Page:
One of my courses for this semester is called Theatre in London: An Introduction. The premise is simple; every Tuesday night for nine weeks, the whole class had tickets to see a play in a different part of the city. The following class period, we discussed what we liked and didn’t like, and prepared for the next show. The class is very small—five people, including the instructor—so it’s fairly casual for us all to meet at the different theaters every week. I was already a theatre-lover before arriving in London, but even the non-theatre fans in the class have enjoyed seeing something new and different at each outing. One classmate and I have come up with a ritual for our Tuesday nights. After our last Tuesday class, we travel together to the theatre, hours early, to explore the area. We get dinner and drinks nearby, then sit in the theatre lounge before the show. On my best weeks and the weeks when I’ve been racked by homesickness, these are the nights I most look forward to.
I have seen shows that I’ve never heard of and shows that have been on the West End for years. I’ve been to neighborhoods across London and ones walking distance from the IES Abroad Centre. I’ve also gotten to try some truly incredible food. There were some highlights, of course, I have to share.
My favorite show of the semester was Much Ado About Nothing at Shakespeare’s Globe Theatre. I am a Shakespeare fan, so I understand if this isn’t as popular of an opinion, but Shakespeare or not, this was the most fun show we got to see. The set was beautiful, and the actors were hilarious enough to break through the barrier of Shakespearean English. I’ve found that truly great actors can make Shakespeare accessible in a way that an amateur or high school production just can’t. The unique thing about the Globe is that, in addition to seated tickets, they sell standing-room tickets for only five pounds. It’s not the most comfortable, but perhaps the most exciting way to watch a show. The standing room is directly at the edge of the stage. I was feet away from the actors on stage and could touch the set pieces at the edge. The actors definitely played for the standing area as well, often pointing us out and interacting with us. The aching feet at the end of the night was worth the experience—I’ve never been so engaged with a production before.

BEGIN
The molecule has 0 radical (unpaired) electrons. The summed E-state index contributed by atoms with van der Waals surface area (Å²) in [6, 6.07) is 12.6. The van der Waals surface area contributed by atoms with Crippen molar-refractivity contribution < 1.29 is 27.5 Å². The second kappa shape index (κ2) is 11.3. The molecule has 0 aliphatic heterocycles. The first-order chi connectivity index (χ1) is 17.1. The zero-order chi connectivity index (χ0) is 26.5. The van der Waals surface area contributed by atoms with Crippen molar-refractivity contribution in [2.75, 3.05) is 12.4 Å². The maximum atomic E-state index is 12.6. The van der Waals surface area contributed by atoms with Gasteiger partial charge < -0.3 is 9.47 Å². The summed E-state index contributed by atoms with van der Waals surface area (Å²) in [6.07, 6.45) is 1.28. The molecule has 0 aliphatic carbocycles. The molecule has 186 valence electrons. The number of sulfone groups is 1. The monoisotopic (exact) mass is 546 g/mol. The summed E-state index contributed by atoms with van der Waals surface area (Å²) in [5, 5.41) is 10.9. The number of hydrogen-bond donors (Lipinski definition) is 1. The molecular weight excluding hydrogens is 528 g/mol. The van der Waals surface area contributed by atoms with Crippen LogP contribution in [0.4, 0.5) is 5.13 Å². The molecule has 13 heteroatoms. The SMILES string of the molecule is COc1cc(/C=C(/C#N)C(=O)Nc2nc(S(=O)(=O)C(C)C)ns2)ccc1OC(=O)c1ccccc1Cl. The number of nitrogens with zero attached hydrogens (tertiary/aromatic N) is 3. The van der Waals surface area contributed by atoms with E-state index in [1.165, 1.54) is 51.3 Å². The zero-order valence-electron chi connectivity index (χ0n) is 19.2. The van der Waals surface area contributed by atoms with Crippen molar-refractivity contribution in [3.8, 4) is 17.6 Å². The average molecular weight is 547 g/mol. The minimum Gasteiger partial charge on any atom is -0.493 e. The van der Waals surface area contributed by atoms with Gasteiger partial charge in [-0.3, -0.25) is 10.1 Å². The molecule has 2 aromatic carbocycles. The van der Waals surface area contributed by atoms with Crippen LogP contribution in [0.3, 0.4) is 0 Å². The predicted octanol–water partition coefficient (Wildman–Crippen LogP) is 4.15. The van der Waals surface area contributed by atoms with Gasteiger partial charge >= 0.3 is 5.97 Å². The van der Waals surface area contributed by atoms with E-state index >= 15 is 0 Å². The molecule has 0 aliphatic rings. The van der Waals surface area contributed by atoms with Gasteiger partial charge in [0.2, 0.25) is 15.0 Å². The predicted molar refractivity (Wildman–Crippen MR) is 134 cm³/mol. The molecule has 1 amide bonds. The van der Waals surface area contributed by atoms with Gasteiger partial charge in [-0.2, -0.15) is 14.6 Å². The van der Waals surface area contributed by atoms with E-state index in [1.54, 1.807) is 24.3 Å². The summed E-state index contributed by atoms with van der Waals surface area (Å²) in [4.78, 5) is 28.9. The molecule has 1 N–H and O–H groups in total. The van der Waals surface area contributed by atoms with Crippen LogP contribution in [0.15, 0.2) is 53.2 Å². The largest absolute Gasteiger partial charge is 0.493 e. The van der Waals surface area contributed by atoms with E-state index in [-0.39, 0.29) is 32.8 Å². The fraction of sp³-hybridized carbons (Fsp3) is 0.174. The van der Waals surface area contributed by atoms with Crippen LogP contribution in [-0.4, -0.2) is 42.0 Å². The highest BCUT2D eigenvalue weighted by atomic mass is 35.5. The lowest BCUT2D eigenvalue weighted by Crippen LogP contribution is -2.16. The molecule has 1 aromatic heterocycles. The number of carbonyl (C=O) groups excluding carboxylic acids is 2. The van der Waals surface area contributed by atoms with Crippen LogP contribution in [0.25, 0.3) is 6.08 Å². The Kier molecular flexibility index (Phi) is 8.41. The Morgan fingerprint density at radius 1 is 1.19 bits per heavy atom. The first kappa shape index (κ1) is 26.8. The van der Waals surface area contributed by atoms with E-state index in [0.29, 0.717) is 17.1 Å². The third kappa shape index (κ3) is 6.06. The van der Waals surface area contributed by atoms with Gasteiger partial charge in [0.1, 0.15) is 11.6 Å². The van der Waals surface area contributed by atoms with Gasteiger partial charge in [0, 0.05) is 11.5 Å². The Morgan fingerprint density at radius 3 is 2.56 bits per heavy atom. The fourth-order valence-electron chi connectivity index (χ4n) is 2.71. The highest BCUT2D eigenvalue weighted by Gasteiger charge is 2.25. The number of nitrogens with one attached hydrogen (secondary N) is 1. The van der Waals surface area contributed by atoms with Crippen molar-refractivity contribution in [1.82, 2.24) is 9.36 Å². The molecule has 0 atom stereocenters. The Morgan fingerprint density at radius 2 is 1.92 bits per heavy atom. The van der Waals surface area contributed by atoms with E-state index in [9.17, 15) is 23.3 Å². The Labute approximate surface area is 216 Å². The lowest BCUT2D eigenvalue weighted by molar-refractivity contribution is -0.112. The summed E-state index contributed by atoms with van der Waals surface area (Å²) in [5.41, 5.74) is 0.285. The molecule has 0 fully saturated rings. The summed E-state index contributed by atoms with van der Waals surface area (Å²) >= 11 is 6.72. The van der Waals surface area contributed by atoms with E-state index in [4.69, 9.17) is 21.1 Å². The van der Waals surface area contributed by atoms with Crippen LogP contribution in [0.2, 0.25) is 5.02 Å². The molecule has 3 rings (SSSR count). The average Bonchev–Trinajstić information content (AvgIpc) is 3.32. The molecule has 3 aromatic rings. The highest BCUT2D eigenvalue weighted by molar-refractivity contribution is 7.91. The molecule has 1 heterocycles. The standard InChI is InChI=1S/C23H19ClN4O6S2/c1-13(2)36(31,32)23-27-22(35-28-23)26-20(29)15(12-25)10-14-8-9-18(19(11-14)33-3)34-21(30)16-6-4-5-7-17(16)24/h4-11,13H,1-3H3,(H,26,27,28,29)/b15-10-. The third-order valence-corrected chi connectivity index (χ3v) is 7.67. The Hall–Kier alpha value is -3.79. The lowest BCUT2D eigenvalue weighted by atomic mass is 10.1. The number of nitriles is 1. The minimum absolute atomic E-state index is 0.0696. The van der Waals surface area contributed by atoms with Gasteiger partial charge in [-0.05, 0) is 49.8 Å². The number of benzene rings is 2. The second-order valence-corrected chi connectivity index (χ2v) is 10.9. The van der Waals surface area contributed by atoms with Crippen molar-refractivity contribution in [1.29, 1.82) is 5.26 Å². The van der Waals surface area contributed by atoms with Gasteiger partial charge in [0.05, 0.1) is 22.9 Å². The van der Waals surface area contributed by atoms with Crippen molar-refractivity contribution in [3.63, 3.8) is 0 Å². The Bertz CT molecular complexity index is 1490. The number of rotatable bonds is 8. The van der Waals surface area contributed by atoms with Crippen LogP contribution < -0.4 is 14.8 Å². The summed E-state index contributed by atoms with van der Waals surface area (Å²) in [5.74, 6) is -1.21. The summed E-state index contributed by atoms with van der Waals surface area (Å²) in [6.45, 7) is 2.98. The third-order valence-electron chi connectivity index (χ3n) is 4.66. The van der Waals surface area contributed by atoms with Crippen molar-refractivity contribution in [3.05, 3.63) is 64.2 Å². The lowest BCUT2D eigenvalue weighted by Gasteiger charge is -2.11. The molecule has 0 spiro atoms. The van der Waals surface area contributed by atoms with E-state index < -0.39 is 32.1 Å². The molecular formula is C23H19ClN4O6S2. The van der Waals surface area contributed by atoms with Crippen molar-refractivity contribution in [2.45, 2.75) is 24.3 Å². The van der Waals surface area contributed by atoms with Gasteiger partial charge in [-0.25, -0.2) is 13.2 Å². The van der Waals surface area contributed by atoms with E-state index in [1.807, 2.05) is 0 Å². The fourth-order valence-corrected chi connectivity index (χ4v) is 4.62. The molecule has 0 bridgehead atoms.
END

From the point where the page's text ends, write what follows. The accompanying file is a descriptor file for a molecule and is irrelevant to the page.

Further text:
A close second to Much Ado About Nothing was Cabaret at the Playhouse Theater, which has been re-branded as The Kit Kat Club for Cabaret’s run. The Kit Kat Club was such a unique experience compared to all of the other theaters we saw. On arrival, you get a Kit Kat Club sticker to put over your phone camera. The signs around read “Keep it at the Kit Kat Club.” You walk down a narrow, almost ominous-looking hallway down to the first level, which explodes in neon and live music. There are three bars in the Kit Kat Club, each serving different drinks. Each has actors and performers singing, dancing, interacting with patrons and each other, and creating an atmosphere of entering a 1930’s cabaret in Berlin. The show itself is brilliantly performed and choreographed, and was overall the most immersive production we saw.
These theaters and productions were some of my favorites I’ve seen in my life. You don’t have to be a theatre student to enjoy the London theatre community, but choosing this course is the best decision I made in my entire study abroad planning process.
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Hello! My name is Emma Hughes, and I'm a junior studying Journalism and Mass Communication at the University of Iowa. I'm visiting London to study public relations and explore the arts and theatre communities in the UK. I love theatre, creative writing, game nights, and movies. This fall, I hope to have lots of new and exciting experiences in London, and that sharing them with you helps you get the most out of your time abroad!